African woman in a corn field holding corns in her hands.

Donors are responding favourably to IFAD’s call to significantly increase contributions to deliver an overall programme of work of at least US$11 billion from 2022 to 2024.

A man and a woman in traditional dress stand at the foot of the Andes.

Indigenous Peoples have suffered disproportionately from the economic impacts of COVID-19, yet they hold essential knowledge for rebuilding a more sustainable and resilient post-pandemic world, free of poverty and hunger, said IFAD President, at the Fifth global meeting of the Indigenous Peoples’ Forum. This biennial meeting held virtually this year, focuses on the value of indigenous food system resilience in the context of the COVID-19 pandemic. Hosted by IFAD, it brings together 154 indigenous leaders from 57 countries, as well as development organizations and governments.

man standing in field

We have tripled food production in the last 40 years. But we know unless we change the way we produce food, we will not only lose those gains, we will pay a terrible price. Covid-19 has made it devastatingly clear that our health and the planet’s health are indivisible; that unless we halt biodiversity loss and repair our relationship with the natural world, more diseases will jump species. It is estimated that three out of every four new or emerging infectious diseases in people in the past 10 years are zoonotic. IFAD is working to help get policy and investment behind more productive, profitable, and sustainable land-use around the world, and directly supporting smallholder farmers to make the shift.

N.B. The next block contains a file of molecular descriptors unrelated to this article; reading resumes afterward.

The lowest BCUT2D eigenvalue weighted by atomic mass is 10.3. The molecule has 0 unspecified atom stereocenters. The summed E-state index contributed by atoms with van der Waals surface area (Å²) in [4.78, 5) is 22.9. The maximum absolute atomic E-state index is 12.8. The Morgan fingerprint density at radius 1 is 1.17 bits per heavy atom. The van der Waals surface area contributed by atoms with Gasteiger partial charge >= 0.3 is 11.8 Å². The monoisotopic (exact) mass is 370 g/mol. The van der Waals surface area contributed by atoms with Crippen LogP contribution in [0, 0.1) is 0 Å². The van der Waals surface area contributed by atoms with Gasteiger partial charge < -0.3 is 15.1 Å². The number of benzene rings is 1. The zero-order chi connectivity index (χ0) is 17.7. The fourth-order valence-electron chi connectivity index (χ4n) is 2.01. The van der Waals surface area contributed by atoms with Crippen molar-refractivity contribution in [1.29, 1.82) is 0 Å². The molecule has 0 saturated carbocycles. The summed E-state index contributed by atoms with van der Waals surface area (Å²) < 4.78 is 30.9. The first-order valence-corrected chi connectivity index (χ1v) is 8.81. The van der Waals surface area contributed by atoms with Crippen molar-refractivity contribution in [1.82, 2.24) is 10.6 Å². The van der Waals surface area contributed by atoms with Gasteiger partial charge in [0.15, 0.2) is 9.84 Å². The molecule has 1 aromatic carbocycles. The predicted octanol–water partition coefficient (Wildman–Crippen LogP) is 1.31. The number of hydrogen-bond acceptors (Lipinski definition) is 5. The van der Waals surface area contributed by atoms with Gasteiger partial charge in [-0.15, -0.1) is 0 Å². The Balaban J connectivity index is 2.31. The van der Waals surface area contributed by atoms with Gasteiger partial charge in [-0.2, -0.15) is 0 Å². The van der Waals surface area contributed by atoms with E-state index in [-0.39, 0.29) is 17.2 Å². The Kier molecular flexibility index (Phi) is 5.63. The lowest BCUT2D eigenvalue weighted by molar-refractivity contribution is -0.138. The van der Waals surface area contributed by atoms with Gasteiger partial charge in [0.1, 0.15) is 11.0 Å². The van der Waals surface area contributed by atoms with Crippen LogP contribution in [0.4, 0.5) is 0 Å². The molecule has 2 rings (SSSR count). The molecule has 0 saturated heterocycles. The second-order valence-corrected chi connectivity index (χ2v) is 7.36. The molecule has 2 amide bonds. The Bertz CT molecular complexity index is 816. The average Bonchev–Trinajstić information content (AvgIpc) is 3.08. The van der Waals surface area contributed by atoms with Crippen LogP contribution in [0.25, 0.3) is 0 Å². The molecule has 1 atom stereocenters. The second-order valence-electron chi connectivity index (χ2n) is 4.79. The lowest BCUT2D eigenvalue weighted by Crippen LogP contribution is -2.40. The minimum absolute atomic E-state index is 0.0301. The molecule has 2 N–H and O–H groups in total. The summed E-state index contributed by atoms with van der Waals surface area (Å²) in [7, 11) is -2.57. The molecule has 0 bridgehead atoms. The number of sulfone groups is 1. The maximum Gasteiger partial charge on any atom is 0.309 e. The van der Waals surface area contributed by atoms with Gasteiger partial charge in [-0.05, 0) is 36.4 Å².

A man balances two baskets full of cabbages on his back.

2020 has been a tumultuous year. This year, the number of people living in extreme poverty is expected to rise for the first time in two decades. This makes recovery from the pandemic even more precarious. As we reflect on the year, let’s look at how IFAD and rural communities responded to the COVID-19 crisis and what we’ve learned for the coming year. For example, the impacts of COVID-19 have shown us that, in times of crisis, resilience at the local level is essential for survival. It is increasingly clear that rural development solutions have to be nature-friendly.

woman farmer in field

In this episode, we say goodbye to a year that’s been full of uncertainty and change, but also adaptation, innovation and improvement.

a woman sitting among bags of potatoes

Our current food systems are not sustainable. Hunger has been on the rise for several years, with an estimated 690 million people worldwide going hungry in 2019 – and with the effects of the COVID-19 pandemic, up to 132 million more people are expected to join this number soon. Meanwhile, our food production practices – particularly the expansion of large-scale industrial agriculture – come with an unacceptably high environmental cost, threatening the food security of future generations.  IFAD believes small-scale farmers can offer solutions to these problems. 

A man beneath a greenhouse roof holds out two handfuls of soil.

A tribute to our friends underground

woman in a field